Here are two fruitful confrontations with God.

And what about Jacob, when he wrestled with God all night, and the fruit was reconciliation with Esau?

We are called to stand up to God. If we didn't, we wouldn't be very good images of God now would we?

I would distinguish between the examples you have given, which is also why we have so many examples in scripture. Abraham's language is fitting to the way the story is introduced, Chapter 18: “17 And JHVH said, Shall I hide from Abraham that which I do;  18 seeing that Abraham shall surely become a great and mighty nation, and all the nations of the earth shall be blessed in him?” Here it is clear that Abraham (and all physical and spiritual children) is being prepared as a blessing for the earth.

22 And the men turned from thence, and went toward Sodom: but Abraham stood yet before Jehovah.
  23 And Abraham drew near, and said, Wilt thou consume the righteous with the wicked?  24 Peradventure there are fifty righteous within the city: wilt thou consume and not spare the place for the fifty righteous that are therein?  25 That be far from thee to do after this manner, to slay the righteous with the wicked, that so the righteous should be as the wicked; that be far from thee: shall not the Judge of all the earth do right?


The right to stand before God doesn't automatically mean that he will be successful in his petition, and I don't think that Abraham is “confronting” God, as much as he is asking to learn: Can it be that God would do this and that, and because God is schooling his servant, he goes along with it. This is one attribute of JHVH which Joseph Campbell said was the “trickster” in God. It is for the good of Abraham and finally of the world that we comprehend reality and accept that life is change and suffering, but that we can find a way through it.

Moses does wield the sword against those he had freed, and some say that it was a whole new generation that finally occupied Canaan. The whole story of JHVH is full of this kind of stunning cruelty against those who misbehave, and it is finally a reason for many to turn away from Theism. The only answer, and it is in my view the answer, is to understand that these stories are archetypal myths for us to learn by. If we would take it literally, we would become schizo. But if we understand that life does confront us with situations which we would like to avoid, the ability to stand in the face of disaster and seek a path onwards is practical wisdom and the wailing of widows can only serve the ritual separation from the past.

Jacob is a prime example of this principle. He is scared to death and he is convinced that his brother will destroy him. In the night, he struggles [jihad] with the Angel and will not let go, and receives the new name and a dislocated hip which will remind him of that struggle for the rest of his life. But he is able to approach his brother and all turns out good. This struggle is typical for many situations in life and we have to accept that such struggles change us. We tend to want everything to go on as before, but life changes us and that is what the story is teaching us.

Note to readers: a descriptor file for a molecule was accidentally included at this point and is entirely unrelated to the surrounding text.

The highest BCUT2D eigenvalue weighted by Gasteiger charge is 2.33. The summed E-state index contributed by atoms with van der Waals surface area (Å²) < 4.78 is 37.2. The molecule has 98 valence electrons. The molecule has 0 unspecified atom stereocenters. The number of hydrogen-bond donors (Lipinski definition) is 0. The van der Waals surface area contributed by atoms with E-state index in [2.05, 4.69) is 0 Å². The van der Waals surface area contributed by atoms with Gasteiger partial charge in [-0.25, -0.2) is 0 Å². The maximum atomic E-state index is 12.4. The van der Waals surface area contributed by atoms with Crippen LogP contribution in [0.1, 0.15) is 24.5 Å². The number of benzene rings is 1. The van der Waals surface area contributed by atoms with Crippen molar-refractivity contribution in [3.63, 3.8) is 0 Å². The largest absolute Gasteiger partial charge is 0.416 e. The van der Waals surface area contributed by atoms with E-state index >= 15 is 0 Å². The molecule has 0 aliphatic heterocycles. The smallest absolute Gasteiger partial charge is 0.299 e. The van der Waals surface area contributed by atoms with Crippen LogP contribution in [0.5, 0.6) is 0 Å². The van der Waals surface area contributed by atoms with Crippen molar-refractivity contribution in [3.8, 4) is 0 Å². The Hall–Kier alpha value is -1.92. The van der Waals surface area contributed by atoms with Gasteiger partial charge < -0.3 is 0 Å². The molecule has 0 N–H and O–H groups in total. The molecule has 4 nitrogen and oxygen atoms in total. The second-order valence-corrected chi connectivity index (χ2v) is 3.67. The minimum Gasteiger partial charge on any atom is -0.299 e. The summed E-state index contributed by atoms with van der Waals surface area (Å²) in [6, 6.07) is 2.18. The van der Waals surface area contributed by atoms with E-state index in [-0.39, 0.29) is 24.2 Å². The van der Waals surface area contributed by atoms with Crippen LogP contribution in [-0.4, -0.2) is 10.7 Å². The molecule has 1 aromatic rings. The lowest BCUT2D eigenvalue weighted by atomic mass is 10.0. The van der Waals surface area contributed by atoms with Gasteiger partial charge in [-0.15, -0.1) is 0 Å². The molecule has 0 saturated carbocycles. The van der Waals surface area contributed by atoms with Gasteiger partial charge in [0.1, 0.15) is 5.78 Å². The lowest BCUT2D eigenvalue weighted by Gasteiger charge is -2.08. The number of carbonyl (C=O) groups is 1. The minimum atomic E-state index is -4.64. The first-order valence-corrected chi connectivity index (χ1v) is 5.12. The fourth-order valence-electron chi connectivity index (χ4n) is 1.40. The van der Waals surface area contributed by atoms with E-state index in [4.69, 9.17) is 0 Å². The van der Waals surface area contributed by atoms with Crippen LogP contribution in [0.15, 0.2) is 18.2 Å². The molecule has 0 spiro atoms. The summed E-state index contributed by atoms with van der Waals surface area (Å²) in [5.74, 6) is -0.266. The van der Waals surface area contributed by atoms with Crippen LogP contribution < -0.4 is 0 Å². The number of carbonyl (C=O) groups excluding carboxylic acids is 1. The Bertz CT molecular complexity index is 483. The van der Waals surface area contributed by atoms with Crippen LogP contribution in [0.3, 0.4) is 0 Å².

Yes, fear of the Lord is the beginning of wisdom. But what is it that Job says precisely? "I had heard you by the ear, but now I see you."

Job is no longer hearing about God through a mediator but sees God himself. He has shown his quality or e-quality to God. His capacity to confront God and to live. It's not a matter of having listened, but of having at last seen.

Be careful with the final verse 42:6. Although it's everywhere translated "Therefore I retract, and repent in dust and ashes." no interpreter/translator seems satisfied with this rendition.

I would say a better rendering is "Therefore I dissolve, and am consoled about dust and ashes." Or something like that. A rendering with a whole other flavour, less humble and subdued and more consoled, which is what we are led to believe all along is what the book is about, i.e., Job's being consoled.

It is of utmost importance for us to understand reality and not to cling to illusions, only in that way will we be able to move on – and that is what this story would have us do. Many have said, “But what about the children who died!” However, the story is straightforward here: “The Lord gives and the Lord takes away.” Be thankful for what you had, but don't cling to that. Move on. That is a lesson which millions of bereaved people cannot accept and they become unable to live on in a wholesome way. Life tells us that our children are gifts, but not possessions.

Take Care
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Re: Losing one's religion

Postby omar » Thu Oct 13, 2011 5:48 pm

Hello Aly,
Sorry I didn't get back to this earlier but I see you've have had good company.

--- Justice isn't an instigating act or will, hence why I see 'wills' in God that are prior to or that have nothing to do with justice. Justice comes after, when the righteous are rewarded and the wicked are punished. That is justice, or is what I would call justice. But as such justice can only be willed, or God's will can only be called 'just', when it deals out these retributions. Justice is a response to a human will that is itself a response to a more prior divine will.
O- The key factor is the fuzzy meaning of "after". Because of this, you place a time of your choosing to judge God's actions as either just or not. But again the time of retribution can be anytime. (As I said before, "Justice is in the eye of the beholder"). The Bible recounts in many places how the people would suffer but kept their faith God who they believe would eventually rewarded as accorded and deserved.